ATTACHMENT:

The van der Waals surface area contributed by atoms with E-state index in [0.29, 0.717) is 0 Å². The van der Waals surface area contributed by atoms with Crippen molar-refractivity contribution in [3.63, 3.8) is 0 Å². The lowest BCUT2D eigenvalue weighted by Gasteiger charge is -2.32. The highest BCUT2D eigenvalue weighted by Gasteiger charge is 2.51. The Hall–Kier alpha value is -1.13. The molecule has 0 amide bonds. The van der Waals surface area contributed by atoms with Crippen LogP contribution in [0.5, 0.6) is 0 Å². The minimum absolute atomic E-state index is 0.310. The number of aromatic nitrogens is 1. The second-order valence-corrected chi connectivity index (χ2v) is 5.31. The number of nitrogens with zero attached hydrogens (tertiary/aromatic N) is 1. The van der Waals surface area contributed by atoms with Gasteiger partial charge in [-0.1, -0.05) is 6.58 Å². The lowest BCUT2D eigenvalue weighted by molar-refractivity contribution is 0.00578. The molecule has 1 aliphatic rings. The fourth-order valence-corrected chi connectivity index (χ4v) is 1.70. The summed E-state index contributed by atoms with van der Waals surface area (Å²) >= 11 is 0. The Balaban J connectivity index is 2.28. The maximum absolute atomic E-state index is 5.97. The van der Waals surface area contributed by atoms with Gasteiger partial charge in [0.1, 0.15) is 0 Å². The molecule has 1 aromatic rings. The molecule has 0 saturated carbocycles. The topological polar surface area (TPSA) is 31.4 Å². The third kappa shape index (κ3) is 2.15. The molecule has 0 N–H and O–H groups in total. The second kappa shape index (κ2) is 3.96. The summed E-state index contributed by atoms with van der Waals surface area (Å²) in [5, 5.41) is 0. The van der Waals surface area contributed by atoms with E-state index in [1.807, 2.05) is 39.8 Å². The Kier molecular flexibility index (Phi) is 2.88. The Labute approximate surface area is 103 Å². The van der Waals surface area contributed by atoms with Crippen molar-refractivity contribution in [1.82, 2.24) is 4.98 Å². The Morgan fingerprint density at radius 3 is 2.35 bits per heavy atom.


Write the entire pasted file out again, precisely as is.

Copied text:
The van der Waals surface area contributed by atoms with E-state index in [0.29, 0.717) is 0 Å². The van der Waals surface area contributed by atoms with Crippen molar-refractivity contribution in [3.63, 3.8) is 0 Å². The lowest BCUT2D eigenvalue weighted by Gasteiger charge is -2.32. The highest BCUT2D eigenvalue weighted by Gasteiger charge is 2.51. The Hall–Kier alpha value is -1.13. The molecule has 0 amide bonds. The van der Waals surface area contributed by atoms with Crippen LogP contribution in [0.5, 0.6) is 0 Å². The minimum absolute atomic E-state index is 0.310. The number of aromatic nitrogens is 1. The second-order valence-corrected chi connectivity index (χ2v) is 5.31. The number of nitrogens with zero attached hydrogens (tertiary/aromatic N) is 1. The van der Waals surface area contributed by atoms with Gasteiger partial charge in [-0.1, -0.05) is 6.58 Å². The lowest BCUT2D eigenvalue weighted by molar-refractivity contribution is 0.00578. The molecule has 1 aliphatic rings. The fourth-order valence-corrected chi connectivity index (χ4v) is 1.70. The summed E-state index contributed by atoms with van der Waals surface area (Å²) >= 11 is 0. The Balaban J connectivity index is 2.28. The maximum absolute atomic E-state index is 5.97. The van der Waals surface area contributed by atoms with Gasteiger partial charge in [0.1, 0.15) is 0 Å². The molecule has 1 aromatic rings. The molecule has 0 saturated carbocycles. The topological polar surface area (TPSA) is 31.4 Å². The third kappa shape index (κ3) is 2.15. The molecule has 0 N–H and O–H groups in total. The second kappa shape index (κ2) is 3.96. The summed E-state index contributed by atoms with van der Waals surface area (Å²) in [5, 5.41) is 0. The van der Waals surface area contributed by atoms with E-state index in [1.807, 2.05) is 39.8 Å². The Kier molecular flexibility index (Phi) is 2.88. The Labute approximate surface area is 103 Å². The van der Waals surface area contributed by atoms with Crippen molar-refractivity contribution in [1.82, 2.24) is 4.98 Å². The Morgan fingerprint density at radius 3 is 2.35 bits per heavy atom.